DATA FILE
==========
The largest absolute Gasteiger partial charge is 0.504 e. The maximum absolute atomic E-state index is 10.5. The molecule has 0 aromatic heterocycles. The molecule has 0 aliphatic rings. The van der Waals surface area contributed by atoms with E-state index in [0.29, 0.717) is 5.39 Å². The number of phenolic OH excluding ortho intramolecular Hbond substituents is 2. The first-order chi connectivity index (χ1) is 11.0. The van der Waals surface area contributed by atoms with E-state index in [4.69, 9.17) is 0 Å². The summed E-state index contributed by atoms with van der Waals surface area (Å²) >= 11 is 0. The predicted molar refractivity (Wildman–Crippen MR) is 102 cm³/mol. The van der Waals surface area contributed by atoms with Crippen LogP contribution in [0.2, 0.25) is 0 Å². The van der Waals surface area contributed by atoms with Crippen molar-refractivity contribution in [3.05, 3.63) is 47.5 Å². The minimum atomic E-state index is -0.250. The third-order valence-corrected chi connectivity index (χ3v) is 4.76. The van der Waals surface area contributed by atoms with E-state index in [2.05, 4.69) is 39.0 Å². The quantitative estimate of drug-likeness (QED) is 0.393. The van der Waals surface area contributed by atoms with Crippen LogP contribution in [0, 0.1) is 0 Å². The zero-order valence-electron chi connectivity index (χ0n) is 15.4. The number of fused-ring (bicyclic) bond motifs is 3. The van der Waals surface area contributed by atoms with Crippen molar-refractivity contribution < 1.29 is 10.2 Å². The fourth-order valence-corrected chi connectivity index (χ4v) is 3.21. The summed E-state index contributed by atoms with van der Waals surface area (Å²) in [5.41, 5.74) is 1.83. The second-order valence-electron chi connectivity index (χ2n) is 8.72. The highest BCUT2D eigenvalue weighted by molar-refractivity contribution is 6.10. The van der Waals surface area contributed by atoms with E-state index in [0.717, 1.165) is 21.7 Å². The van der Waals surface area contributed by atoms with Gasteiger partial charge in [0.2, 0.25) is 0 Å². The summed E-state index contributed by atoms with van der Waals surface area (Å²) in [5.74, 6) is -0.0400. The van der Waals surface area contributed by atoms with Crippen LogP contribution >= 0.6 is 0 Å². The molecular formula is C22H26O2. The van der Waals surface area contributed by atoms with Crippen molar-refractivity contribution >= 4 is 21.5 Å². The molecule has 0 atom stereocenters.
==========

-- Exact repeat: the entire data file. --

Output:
The largest absolute Gasteiger partial charge is 0.504 e. The maximum absolute atomic E-state index is 10.5. The molecule has 0 aromatic heterocycles. The molecule has 0 aliphatic rings. The van der Waals surface area contributed by atoms with E-state index in [0.29, 0.717) is 5.39 Å². The number of phenolic OH excluding ortho intramolecular Hbond substituents is 2. The first-order chi connectivity index (χ1) is 11.0. The van der Waals surface area contributed by atoms with E-state index in [4.69, 9.17) is 0 Å². The summed E-state index contributed by atoms with van der Waals surface area (Å²) >= 11 is 0. The predicted molar refractivity (Wildman–Crippen MR) is 102 cm³/mol. The van der Waals surface area contributed by atoms with Crippen LogP contribution in [0.2, 0.25) is 0 Å². The van der Waals surface area contributed by atoms with Crippen molar-refractivity contribution in [3.05, 3.63) is 47.5 Å². The minimum atomic E-state index is -0.250. The third-order valence-corrected chi connectivity index (χ3v) is 4.76. The van der Waals surface area contributed by atoms with E-state index in [2.05, 4.69) is 39.0 Å². The quantitative estimate of drug-likeness (QED) is 0.393. The van der Waals surface area contributed by atoms with Crippen LogP contribution in [0, 0.1) is 0 Å². The zero-order valence-electron chi connectivity index (χ0n) is 15.4. The number of fused-ring (bicyclic) bond motifs is 3. The van der Waals surface area contributed by atoms with Crippen molar-refractivity contribution < 1.29 is 10.2 Å². The fourth-order valence-corrected chi connectivity index (χ4v) is 3.21. The summed E-state index contributed by atoms with van der Waals surface area (Å²) in [5.41, 5.74) is 1.83. The second-order valence-electron chi connectivity index (χ2n) is 8.72. The highest BCUT2D eigenvalue weighted by molar-refractivity contribution is 6.10. The van der Waals surface area contributed by atoms with E-state index in [0.717, 1.165) is 21.7 Å². The van der Waals surface area contributed by atoms with Gasteiger partial charge in [0.2, 0.25) is 0 Å². The summed E-state index contributed by atoms with van der Waals surface area (Å²) in [5.74, 6) is -0.0400. The van der Waals surface area contributed by atoms with Crippen LogP contribution >= 0.6 is 0 Å². The molecular formula is C22H26O2. The van der Waals surface area contributed by atoms with Crippen molar-refractivity contribution >= 4 is 21.5 Å². The molecule has 0 atom stereocenters.